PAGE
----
During a White House coronavirus briefing, President Trump was presented with government-led research which indicated that the deadly coronavirus was weakened when confronted with intense sunlight, heat and disinfectant.
The US President had asked William Bryan, Head of Science and Technology for DHS, to study UV light’s effect on coronavirus.
Trump supposed that if the body was exposed to a ‘tremendous […] very powerful light’ that the virus would be weakened. He turned to Dr Deborah Birx, the White House’s coronavirus response coordinator, to confirm that these findings would be tested on the human body.
Trump continued to discuss government-led research which found that disinfectant could work to weaken, or even kill the virus, preventing it from being spread. Trump then asked ‘Is there a way we can do something like that, by injection inside, or almost a cleaning?’
Trump’s suggestion that disinfectants such as bleach should be used as a treatment to kill coronavirus has sparked uproar amongst doctors and other health professionals. Medical professionals quickly denounced Trump’s suggestion that disinfectant could be used to eliminate Covid-19 from the human body.
Viruses can be killed when exposed to disinfectant, but only on surfaces. Health professionals have warned the public that injecting disinfectant can lead to severe health problems, poisoning and death. There is no guarantee that injecting disinfectants, such as bleach or chlorine, would be an effective way to kill the virus.
Harvard Toxicology tweeted in response to Trump; they said: “Please don’t inject bleach or drink disinfectant. Bleach injections cause hemolysis (where your red blood cells that carry Oxygen break apart) and cause liver damage, and many disinfectants can cause dangerous burns or bleeding in your stomach.” They ended the tweet stating: “this tweet is medical advice”.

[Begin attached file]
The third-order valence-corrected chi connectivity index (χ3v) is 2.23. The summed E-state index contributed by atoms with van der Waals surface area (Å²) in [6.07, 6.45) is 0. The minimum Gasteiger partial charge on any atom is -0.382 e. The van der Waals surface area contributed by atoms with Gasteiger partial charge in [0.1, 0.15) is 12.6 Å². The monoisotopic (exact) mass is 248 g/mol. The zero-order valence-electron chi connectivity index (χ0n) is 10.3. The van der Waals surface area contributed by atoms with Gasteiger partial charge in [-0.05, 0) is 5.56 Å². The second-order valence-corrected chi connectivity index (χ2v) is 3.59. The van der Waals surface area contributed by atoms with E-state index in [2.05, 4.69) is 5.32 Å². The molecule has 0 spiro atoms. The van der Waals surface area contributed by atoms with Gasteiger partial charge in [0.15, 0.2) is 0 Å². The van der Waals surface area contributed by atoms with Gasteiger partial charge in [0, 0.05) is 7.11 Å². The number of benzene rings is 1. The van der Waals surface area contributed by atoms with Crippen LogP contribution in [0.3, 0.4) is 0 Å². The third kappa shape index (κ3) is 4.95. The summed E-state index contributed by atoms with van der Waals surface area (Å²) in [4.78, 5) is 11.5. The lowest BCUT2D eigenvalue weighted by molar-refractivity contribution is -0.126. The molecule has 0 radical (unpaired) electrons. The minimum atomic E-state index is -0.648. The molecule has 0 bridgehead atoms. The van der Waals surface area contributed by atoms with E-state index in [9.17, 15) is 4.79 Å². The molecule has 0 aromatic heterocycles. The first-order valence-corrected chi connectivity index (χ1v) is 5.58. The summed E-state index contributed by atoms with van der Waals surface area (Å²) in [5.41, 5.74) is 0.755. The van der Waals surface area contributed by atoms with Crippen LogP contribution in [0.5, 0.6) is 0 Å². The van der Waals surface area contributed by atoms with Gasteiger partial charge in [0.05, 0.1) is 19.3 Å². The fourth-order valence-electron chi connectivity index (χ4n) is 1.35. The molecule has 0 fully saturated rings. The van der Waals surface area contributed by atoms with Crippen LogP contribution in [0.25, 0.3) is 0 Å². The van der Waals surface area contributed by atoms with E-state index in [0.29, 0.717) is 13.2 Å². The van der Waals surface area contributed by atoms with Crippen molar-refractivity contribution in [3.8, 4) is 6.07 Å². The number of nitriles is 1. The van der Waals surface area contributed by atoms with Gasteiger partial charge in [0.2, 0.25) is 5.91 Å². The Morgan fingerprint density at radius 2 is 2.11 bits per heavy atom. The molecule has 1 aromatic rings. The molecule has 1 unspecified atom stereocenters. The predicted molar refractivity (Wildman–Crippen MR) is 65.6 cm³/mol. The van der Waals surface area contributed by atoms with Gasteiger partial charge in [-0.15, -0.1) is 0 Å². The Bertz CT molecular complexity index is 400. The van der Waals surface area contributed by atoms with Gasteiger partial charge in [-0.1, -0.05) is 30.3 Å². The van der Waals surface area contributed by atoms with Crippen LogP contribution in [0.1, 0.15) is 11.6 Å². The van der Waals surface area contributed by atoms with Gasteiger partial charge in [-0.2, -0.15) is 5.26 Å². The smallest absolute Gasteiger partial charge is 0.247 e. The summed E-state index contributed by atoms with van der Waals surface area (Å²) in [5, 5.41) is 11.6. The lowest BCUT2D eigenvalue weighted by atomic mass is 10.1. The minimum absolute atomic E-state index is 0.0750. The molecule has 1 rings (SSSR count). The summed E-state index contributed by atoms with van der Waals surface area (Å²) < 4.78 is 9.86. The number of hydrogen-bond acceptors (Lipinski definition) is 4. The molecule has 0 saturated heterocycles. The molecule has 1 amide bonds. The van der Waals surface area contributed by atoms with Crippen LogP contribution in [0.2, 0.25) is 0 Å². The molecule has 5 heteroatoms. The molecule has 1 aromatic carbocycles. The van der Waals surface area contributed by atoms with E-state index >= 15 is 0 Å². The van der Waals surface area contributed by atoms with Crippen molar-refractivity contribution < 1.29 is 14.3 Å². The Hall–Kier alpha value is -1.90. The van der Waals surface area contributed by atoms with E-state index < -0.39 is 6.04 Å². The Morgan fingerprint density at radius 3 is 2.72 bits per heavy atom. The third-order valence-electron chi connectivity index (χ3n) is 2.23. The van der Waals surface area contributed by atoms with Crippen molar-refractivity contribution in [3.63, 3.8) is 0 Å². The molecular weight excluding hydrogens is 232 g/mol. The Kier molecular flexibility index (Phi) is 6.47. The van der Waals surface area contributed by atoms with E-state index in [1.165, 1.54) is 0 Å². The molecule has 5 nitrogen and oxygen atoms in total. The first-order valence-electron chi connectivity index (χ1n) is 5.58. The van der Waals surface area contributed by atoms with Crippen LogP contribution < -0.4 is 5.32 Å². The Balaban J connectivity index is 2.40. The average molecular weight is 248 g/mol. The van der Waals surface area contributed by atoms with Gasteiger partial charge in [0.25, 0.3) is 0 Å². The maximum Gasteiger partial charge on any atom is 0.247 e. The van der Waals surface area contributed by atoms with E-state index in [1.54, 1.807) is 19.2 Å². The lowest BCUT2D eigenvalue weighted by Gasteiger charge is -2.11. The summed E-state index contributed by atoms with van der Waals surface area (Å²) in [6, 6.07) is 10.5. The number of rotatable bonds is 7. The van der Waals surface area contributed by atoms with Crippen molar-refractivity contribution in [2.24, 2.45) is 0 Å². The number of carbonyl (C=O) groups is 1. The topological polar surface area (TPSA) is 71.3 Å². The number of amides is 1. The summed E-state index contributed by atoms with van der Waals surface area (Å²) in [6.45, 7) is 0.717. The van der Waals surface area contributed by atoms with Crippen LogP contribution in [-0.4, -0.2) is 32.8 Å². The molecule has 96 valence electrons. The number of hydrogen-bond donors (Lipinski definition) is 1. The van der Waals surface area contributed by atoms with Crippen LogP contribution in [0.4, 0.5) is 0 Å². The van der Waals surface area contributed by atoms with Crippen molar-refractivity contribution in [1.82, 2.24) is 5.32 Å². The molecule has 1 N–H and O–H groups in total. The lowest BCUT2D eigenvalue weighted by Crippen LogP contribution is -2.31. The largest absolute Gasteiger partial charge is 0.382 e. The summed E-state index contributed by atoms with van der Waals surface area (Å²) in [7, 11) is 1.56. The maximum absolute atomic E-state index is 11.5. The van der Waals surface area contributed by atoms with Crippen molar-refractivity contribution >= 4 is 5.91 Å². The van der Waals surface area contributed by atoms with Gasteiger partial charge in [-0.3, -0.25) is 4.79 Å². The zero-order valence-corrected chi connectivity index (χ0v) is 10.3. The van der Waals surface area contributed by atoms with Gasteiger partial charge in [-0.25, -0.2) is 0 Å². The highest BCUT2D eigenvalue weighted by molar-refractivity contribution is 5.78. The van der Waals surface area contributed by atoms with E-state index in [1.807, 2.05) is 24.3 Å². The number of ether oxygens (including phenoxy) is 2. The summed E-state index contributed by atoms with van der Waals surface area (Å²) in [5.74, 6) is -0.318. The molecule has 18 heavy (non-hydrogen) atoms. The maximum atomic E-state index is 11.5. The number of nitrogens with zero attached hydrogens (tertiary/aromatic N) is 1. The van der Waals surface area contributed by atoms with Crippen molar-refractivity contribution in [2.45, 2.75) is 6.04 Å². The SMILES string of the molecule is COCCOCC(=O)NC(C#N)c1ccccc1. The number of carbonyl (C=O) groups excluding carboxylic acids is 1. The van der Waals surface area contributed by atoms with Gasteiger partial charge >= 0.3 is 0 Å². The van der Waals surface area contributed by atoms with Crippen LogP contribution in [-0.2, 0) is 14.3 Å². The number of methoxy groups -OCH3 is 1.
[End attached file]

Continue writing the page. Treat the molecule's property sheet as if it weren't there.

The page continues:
The US Centres for Disease Control and Prevention have also issued a warning to Americans about their use of cleaning products, particularly as sales of household cleaning supplies and disinfectants have risen dramatically during the pandemic.
Disinfectant manufacturers such as Reckitt Benckiser have also released several statements advising people to not inject their products after Trump’s suggestion that it might help to kill coronavirus.
Journalists at the coronavirus briefing also called into question the implication that going outside and being exposed to light would help treat Covid-19, considering that so many people are dying in Florida, to which Trump rebuked and said: “I hope people enjoy the sun”, but also said during the briefing “I’m not a doctor, but I’m a person that has a good you know what [gesturing to his brain].”
Trump has since commented on his ‘disinfectant theory’, stating: “I was asking a sarcastic, and a very sarcastic question, to the reporters in the room about disinfectant on the inside. But it does kill it.”
Trump has previously commented on medical treatment for coronavirus, and once stated that malaria treatment could cure coronavirus. Trump has openly stated that the treatment is a “game-changer”, however, this drug, much like the use of disinfectant, could lead to higher death rates and has been proven to not work against Covid-19.
Trump’s claim that his suggestion to use disinfectants to treat coronavirus inside the body was sarcastic has been met with a large amount of backlash, with many people left questioning Trump’s ability to be the US president and lead the country through this global pandemic.